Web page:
June 17, 2002
-- Pity not poor Batman, the most un-super of superheroes. Sure, he can't fly. He's not an alien. He has no radioactive spider venom running through his veins. But somewhere under that dark cape lies the heart of a hero. And between those pointy ears, the swift, capable mind of a vigilante out for justice.
Batman has many familiar forms, and not just because his alter-ego, millionaire Bruce Wayne, is as stylish and glamorous as his darker half is mysterious and brooding.
As part of Present at the Creation
, NPR looks at the history of this conflicted superhero, whose origins stretch as far back as 1939, in the mind of an 18-year-old comic book artist. Jon Kalish reports for Morning Edition
on the many faces behind the mask.
When Batman made his debut in issue #27 of Detective Comics, swinging from a rope with a crook clutched under his arm, the occasion was momentous not because of the superpowers being demonstrated, but for the character of the hero.
As imagined by Bob Kane, the comics wonder boy who dreamed him up, Batman had violent crime in his blood. As a young boy, he had witnessed the murder of his parents. And unlike other conventionally good-vs-evil superheroes with more spectacular or otherworldly talents, Kane's hero was always just a step away from criminal behavior himself.
Frank Miller, who took on the challenge of recreating Batman in his 1986 graphic novel The Dark Knight Returns
, says that this ambiguity is a big part of the appeal. "He's got this gorgeous streak of malice running through him that makes him a really exciting character," Miller says. "He's not a role model. He's not here to tell us how to behave. He's a scary fantasy."
The fantasy began under the influence of some pretty disparate sources. In a 1990 interview with Fresh Air
's Terry Gross, Kane revealed the origins of the idea. Kane, who died at the age of 83 in 1998, said that the bat wings came from a sketch out of a book of drawings by Leonardo da Vinci, who had grafted them onto a sled to form a flying apparatus. The notation, Kane remembers, read: "Your bird shall have no other model but that of a bat."
If Leonardo helped to shape the costume, the other major influence gave Batman his dual identity. It was The Mark of Zorro
, with Douglas Fairbanks Sr.
"During the day he was a bored count in Southern California in the 1880s," Kane says, explaining the influence on his own creation, "and at night he became a crusader fighting against the injustices of the dictatorship of that time."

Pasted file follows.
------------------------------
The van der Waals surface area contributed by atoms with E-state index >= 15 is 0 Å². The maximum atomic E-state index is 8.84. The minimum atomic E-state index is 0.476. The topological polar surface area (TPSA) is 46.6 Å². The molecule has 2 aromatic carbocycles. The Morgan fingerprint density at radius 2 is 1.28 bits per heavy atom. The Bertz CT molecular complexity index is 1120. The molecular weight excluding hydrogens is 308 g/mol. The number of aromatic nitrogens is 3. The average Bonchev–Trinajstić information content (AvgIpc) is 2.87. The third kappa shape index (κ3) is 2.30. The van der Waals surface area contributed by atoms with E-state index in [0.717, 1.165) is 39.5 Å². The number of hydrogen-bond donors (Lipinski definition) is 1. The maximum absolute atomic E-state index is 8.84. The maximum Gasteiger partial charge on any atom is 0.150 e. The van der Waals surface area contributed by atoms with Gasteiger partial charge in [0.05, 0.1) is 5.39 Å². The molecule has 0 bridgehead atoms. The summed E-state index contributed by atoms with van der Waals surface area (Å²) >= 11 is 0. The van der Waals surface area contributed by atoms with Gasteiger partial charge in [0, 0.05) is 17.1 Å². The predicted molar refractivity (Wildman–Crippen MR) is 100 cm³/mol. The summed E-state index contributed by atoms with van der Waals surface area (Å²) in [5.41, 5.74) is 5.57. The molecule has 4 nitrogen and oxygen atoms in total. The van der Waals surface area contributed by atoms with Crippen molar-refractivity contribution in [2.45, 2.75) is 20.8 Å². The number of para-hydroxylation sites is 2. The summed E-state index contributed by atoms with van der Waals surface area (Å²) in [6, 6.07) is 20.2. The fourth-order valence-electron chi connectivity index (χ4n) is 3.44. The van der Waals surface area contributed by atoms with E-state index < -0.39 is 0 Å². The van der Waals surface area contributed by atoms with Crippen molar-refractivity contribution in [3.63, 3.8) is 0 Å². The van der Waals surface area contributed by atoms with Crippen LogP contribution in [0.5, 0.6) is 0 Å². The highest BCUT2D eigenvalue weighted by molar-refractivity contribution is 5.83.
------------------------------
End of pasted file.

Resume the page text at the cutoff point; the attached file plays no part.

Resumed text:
Like the masked swashbuckler before him, Batman also became a television hero, swinging onto screens in the 1960s. But in this version, most of the darkness was drained out of the scenario, as Batman and Robin, the boy wonder, battled a preening cadre of super-villains bent on taking over the world. Batman still didn't have any superpowers, but the show featured his array of gadgets, from his ever-present utility belt to the Batarang and the rocket-fueled Batmobile.
The TV show (still featured nightly on cable), along with the 1966 movie, may have been all bright colors, tight costumes and choreographed fights with the words "POW!" and "BAM!" exploding onto the screen every time the heroes landed a punch, but it couldn't repress Batman's essential darkness forever.
Miller's The Dark Knight Returns
sent Batman back to the streets, emphasizing the aspects of vigilantism around which his air of mystery revolved. The rebirth was such a success that it became the basis for the 1989 blockbuster movie, directed by Tim Burton.
Since that time, there have been three other live-action Batman films, ranging in tone from dark and scary to campy and full of one-liners, with another yet in the works. Batman has also come to television screens in animated series, and of course, still appears regularly in comic books.
Miller says that this staying power assures Batman's place as a heroic icon. "There will be characters that capture the public imagination for even a generation and then fade," he says. "Whereas other ones just keep getting reborn. We can't shake Robin Hood. The same with Superman. The same with Batman."
Listen to a 1990 Fresh Air
interview with Batman creator Bob Kane
See early Batman comic book covers
at the Golden Age Batman Web site.
Learn about Batman artists
and see examples of their work.
See current Batman comics
at the DC Comics
Read a biography of Batman creator Bob Kane
Learn more about Batman and other comic book characters on the Toonopedia
The 1966 Batman TV Tribute Site
has the history of the show, video clips, profiles of heros, villains and guest stars, information on Bat Vehicles and trivia.
Read excerpts from Batman: The Complete History
The Batman: The Animated Series
Web site includes character bios and an episode guide.
The Web site for Batman Beyond
, the latest animated Batman TV series, includes a Batman timeline.
The Adam West Web site
includes a biography of the Batman
references on The Simpsons